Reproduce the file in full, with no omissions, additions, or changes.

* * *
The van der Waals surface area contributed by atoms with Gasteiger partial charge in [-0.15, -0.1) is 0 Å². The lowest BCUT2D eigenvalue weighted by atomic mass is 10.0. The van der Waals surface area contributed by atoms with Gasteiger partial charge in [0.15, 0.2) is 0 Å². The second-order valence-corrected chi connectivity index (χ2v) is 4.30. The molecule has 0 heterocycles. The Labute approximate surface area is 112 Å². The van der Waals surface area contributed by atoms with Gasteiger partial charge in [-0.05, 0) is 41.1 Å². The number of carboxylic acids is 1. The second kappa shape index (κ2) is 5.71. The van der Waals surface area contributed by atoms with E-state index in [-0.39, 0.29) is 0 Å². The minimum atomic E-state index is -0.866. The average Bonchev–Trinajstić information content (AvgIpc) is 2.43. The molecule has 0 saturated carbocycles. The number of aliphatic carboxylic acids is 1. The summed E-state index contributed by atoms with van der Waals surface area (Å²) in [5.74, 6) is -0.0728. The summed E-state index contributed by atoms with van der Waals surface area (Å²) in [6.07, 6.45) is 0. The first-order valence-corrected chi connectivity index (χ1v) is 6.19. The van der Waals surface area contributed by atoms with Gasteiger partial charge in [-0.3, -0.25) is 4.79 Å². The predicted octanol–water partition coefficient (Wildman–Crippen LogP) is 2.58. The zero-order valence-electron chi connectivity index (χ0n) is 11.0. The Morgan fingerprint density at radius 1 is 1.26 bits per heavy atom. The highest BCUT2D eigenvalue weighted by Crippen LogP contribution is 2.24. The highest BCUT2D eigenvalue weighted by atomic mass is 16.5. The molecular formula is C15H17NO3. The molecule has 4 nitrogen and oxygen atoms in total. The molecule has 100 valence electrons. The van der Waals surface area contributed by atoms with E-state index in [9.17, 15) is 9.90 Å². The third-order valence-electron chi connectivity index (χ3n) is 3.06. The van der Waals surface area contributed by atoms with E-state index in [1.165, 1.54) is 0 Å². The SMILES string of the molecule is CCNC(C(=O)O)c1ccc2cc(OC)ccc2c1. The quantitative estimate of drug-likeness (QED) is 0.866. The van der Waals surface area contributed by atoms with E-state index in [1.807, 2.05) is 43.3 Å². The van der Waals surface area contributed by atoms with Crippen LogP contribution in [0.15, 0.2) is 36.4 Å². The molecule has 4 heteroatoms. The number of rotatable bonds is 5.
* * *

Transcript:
The van der Waals surface area contributed by atoms with Gasteiger partial charge in [-0.15, -0.1) is 0 Å². The lowest BCUT2D eigenvalue weighted by atomic mass is 10.0. The van der Waals surface area contributed by atoms with Gasteiger partial charge in [0.15, 0.2) is 0 Å². The second-order valence-corrected chi connectivity index (χ2v) is 4.30. The molecule has 0 heterocycles. The Labute approximate surface area is 112 Å². The van der Waals surface area contributed by atoms with Gasteiger partial charge in [-0.05, 0) is 41.1 Å². The number of carboxylic acids is 1. The second kappa shape index (κ2) is 5.71. The van der Waals surface area contributed by atoms with E-state index in [-0.39, 0.29) is 0 Å². The minimum atomic E-state index is -0.866. The average Bonchev–Trinajstić information content (AvgIpc) is 2.43. The molecule has 0 saturated carbocycles. The number of aliphatic carboxylic acids is 1. The summed E-state index contributed by atoms with van der Waals surface area (Å²) in [5.74, 6) is -0.0728. The summed E-state index contributed by atoms with van der Waals surface area (Å²) in [6.07, 6.45) is 0. The first-order valence-corrected chi connectivity index (χ1v) is 6.19. The van der Waals surface area contributed by atoms with Gasteiger partial charge in [-0.3, -0.25) is 4.79 Å². The predicted octanol–water partition coefficient (Wildman–Crippen LogP) is 2.58. The zero-order valence-electron chi connectivity index (χ0n) is 11.0. The Morgan fingerprint density at radius 1 is 1.26 bits per heavy atom. The highest BCUT2D eigenvalue weighted by Crippen LogP contribution is 2.24. The highest BCUT2D eigenvalue weighted by atomic mass is 16.5. The molecular formula is C15H17NO3. The molecule has 4 nitrogen and oxygen atoms in total. The molecule has 100 valence electrons. The van der Waals surface area contributed by atoms with E-state index in [9.17, 15) is 9.90 Å². The third-order valence-electron chi connectivity index (χ3n) is 3.06. The van der Waals surface area contributed by atoms with E-state index in [1.165, 1.54) is 0 Å². The SMILES string of the molecule is CCNC(C(=O)O)c1ccc2cc(OC)ccc2c1. The quantitative estimate of drug-likeness (QED) is 0.866. The van der Waals surface area contributed by atoms with E-state index in [1.807, 2.05) is 43.3 Å². The van der Waals surface area contributed by atoms with Crippen LogP contribution in [0.15, 0.2) is 36.4 Å². The molecule has 4 heteroatoms. The number of rotatable bonds is 5.